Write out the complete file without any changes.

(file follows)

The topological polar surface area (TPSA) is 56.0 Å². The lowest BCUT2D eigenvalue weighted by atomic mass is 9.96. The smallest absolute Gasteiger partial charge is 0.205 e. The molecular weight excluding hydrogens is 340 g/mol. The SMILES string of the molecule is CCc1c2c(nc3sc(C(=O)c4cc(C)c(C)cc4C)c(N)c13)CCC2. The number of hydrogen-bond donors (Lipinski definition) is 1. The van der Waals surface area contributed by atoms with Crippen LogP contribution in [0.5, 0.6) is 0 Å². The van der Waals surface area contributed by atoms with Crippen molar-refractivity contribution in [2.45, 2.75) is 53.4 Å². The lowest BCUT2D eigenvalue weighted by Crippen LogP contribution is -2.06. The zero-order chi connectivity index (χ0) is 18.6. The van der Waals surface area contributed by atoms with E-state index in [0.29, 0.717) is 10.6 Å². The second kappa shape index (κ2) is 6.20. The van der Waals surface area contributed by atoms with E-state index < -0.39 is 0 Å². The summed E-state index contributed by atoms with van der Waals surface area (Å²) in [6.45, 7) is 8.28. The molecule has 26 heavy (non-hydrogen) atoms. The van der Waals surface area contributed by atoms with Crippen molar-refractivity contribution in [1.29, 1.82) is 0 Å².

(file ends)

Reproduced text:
The topological polar surface area (TPSA) is 56.0 Å². The lowest BCUT2D eigenvalue weighted by atomic mass is 9.96. The smallest absolute Gasteiger partial charge is 0.205 e. The molecular weight excluding hydrogens is 340 g/mol. The SMILES string of the molecule is CCc1c2c(nc3sc(C(=O)c4cc(C)c(C)cc4C)c(N)c13)CCC2. The number of hydrogen-bond donors (Lipinski definition) is 1. The van der Waals surface area contributed by atoms with Crippen LogP contribution in [0.5, 0.6) is 0 Å². The van der Waals surface area contributed by atoms with Crippen molar-refractivity contribution in [2.45, 2.75) is 53.4 Å². The lowest BCUT2D eigenvalue weighted by Crippen LogP contribution is -2.06. The zero-order chi connectivity index (χ0) is 18.6. The van der Waals surface area contributed by atoms with E-state index in [0.29, 0.717) is 10.6 Å². The second kappa shape index (κ2) is 6.20. The van der Waals surface area contributed by atoms with E-state index < -0.39 is 0 Å². The summed E-state index contributed by atoms with van der Waals surface area (Å²) in [6.45, 7) is 8.28. The molecule has 26 heavy (non-hydrogen) atoms. The van der Waals surface area contributed by atoms with Crippen molar-refractivity contribution in [1.29, 1.82) is 0 Å².